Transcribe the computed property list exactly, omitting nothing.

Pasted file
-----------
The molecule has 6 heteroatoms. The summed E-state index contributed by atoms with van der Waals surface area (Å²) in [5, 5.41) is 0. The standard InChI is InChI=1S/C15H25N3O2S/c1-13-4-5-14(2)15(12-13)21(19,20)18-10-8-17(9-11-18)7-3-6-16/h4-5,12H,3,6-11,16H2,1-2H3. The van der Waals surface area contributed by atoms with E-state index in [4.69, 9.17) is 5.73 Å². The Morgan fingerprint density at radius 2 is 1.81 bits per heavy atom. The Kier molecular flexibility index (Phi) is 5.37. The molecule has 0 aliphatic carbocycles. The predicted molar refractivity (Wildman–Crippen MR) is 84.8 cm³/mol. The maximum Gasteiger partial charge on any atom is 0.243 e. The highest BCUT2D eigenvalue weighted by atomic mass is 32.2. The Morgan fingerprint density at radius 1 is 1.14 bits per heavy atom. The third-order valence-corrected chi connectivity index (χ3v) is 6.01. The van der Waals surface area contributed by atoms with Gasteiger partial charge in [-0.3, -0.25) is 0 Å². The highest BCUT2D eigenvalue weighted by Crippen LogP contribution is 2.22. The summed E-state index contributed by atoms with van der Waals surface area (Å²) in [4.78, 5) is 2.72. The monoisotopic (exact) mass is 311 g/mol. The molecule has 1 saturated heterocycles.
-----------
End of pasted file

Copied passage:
The molecule has 6 heteroatoms. The summed E-state index contributed by atoms with van der Waals surface area (Å²) in [5, 5.41) is 0. The standard InChI is InChI=1S/C15H25N3O2S/c1-13-4-5-14(2)15(12-13)21(19,20)18-10-8-17(9-11-18)7-3-6-16/h4-5,12H,3,6-11,16H2,1-2H3. The van der Waals surface area contributed by atoms with E-state index in [4.69, 9.17) is 5.73 Å². The Morgan fingerprint density at radius 2 is 1.81 bits per heavy atom. The Kier molecular flexibility index (Phi) is 5.37. The molecule has 0 aliphatic carbocycles. The predicted molar refractivity (Wildman–Crippen MR) is 84.8 cm³/mol. The maximum Gasteiger partial charge on any atom is 0.243 e. The highest BCUT2D eigenvalue weighted by atomic mass is 32.2. The Morgan fingerprint density at radius 1 is 1.14 bits per heavy atom. The third-order valence-corrected chi connectivity index (χ3v) is 6.01. The van der Waals surface area contributed by atoms with Gasteiger partial charge in [-0.3, -0.25) is 0 Å². The highest BCUT2D eigenvalue weighted by Crippen LogP contribution is 2.22. The summed E-state index contributed by atoms with van der Waals surface area (Å²) in [4.78, 5) is 2.72. The monoisotopic (exact) mass is 311 g/mol. The molecule has 1 saturated heterocycles.